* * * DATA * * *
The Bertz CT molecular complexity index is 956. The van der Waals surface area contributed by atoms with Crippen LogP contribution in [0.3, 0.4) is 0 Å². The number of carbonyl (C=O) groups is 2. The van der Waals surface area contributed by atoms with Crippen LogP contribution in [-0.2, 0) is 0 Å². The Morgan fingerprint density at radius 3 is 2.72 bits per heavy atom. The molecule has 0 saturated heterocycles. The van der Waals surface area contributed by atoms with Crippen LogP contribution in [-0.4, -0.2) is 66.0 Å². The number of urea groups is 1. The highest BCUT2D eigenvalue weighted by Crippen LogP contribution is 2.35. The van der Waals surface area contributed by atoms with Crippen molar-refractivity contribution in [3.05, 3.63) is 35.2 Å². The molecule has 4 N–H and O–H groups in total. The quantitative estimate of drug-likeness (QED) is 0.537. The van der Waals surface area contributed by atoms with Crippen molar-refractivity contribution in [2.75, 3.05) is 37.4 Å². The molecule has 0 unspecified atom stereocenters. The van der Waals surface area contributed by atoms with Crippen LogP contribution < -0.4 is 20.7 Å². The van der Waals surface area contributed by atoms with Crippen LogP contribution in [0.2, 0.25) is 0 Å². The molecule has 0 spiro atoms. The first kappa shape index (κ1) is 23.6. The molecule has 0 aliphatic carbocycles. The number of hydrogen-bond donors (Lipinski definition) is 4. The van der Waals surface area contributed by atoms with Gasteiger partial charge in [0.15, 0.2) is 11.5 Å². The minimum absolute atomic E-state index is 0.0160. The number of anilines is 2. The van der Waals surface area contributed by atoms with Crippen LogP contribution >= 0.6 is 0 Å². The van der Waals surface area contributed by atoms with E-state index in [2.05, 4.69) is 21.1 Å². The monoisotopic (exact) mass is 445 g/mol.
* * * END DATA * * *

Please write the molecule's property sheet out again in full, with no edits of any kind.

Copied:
The Bertz CT molecular complexity index is 956. The van der Waals surface area contributed by atoms with Crippen LogP contribution in [0.3, 0.4) is 0 Å². The number of carbonyl (C=O) groups is 2. The van der Waals surface area contributed by atoms with Crippen LogP contribution in [-0.2, 0) is 0 Å². The Morgan fingerprint density at radius 3 is 2.72 bits per heavy atom. The molecule has 0 saturated heterocycles. The van der Waals surface area contributed by atoms with Crippen LogP contribution in [-0.4, -0.2) is 66.0 Å². The number of urea groups is 1. The highest BCUT2D eigenvalue weighted by Crippen LogP contribution is 2.35. The van der Waals surface area contributed by atoms with Crippen molar-refractivity contribution in [3.05, 3.63) is 35.2 Å². The molecule has 4 N–H and O–H groups in total. The quantitative estimate of drug-likeness (QED) is 0.537. The van der Waals surface area contributed by atoms with Crippen molar-refractivity contribution in [2.75, 3.05) is 37.4 Å². The molecule has 0 unspecified atom stereocenters. The van der Waals surface area contributed by atoms with Crippen LogP contribution < -0.4 is 20.7 Å². The van der Waals surface area contributed by atoms with Crippen LogP contribution in [0.2, 0.25) is 0 Å². The molecule has 0 spiro atoms. The first kappa shape index (κ1) is 23.6. The molecule has 0 aliphatic carbocycles. The number of hydrogen-bond donors (Lipinski definition) is 4. The van der Waals surface area contributed by atoms with Gasteiger partial charge in [0.15, 0.2) is 11.5 Å². The minimum absolute atomic E-state index is 0.0160. The number of anilines is 2. The van der Waals surface area contributed by atoms with Crippen LogP contribution >= 0.6 is 0 Å². The van der Waals surface area contributed by atoms with E-state index in [2.05, 4.69) is 21.1 Å². The monoisotopic (exact) mass is 445 g/mol.